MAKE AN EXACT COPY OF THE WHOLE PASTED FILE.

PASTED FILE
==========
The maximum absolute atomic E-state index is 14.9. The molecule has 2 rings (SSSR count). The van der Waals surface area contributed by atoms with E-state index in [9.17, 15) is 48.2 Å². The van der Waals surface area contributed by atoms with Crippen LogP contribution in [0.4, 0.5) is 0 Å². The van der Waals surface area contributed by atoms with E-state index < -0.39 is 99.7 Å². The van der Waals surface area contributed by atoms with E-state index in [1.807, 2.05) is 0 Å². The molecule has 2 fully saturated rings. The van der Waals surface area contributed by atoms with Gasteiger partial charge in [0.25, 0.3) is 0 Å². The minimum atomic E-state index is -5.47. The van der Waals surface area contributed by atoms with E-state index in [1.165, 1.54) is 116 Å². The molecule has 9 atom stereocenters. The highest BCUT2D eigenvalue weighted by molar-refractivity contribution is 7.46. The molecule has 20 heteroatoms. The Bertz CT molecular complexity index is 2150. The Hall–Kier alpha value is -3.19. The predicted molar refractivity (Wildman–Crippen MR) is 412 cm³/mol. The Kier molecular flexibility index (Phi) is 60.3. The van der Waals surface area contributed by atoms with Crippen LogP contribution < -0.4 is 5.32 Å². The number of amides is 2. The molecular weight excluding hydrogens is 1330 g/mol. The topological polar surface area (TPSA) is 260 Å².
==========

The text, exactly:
The maximum absolute atomic E-state index is 14.9. The molecule has 2 rings (SSSR count). The van der Waals surface area contributed by atoms with E-state index in [9.17, 15) is 48.2 Å². The van der Waals surface area contributed by atoms with Crippen LogP contribution in [0.4, 0.5) is 0 Å². The van der Waals surface area contributed by atoms with E-state index < -0.39 is 99.7 Å². The van der Waals surface area contributed by atoms with E-state index in [1.807, 2.05) is 0 Å². The molecule has 2 fully saturated rings. The van der Waals surface area contributed by atoms with Gasteiger partial charge in [0.25, 0.3) is 0 Å². The minimum atomic E-state index is -5.47. The van der Waals surface area contributed by atoms with E-state index in [1.165, 1.54) is 116 Å². The molecule has 9 atom stereocenters. The highest BCUT2D eigenvalue weighted by molar-refractivity contribution is 7.46. The molecule has 20 heteroatoms. The Bertz CT molecular complexity index is 2150. The Hall–Kier alpha value is -3.19. The predicted molar refractivity (Wildman–Crippen MR) is 412 cm³/mol. The Kier molecular flexibility index (Phi) is 60.3. The van der Waals surface area contributed by atoms with Crippen LogP contribution < -0.4 is 5.32 Å². The number of amides is 2. The molecular weight excluding hydrogens is 1330 g/mol. The topological polar surface area (TPSA) is 260 Å².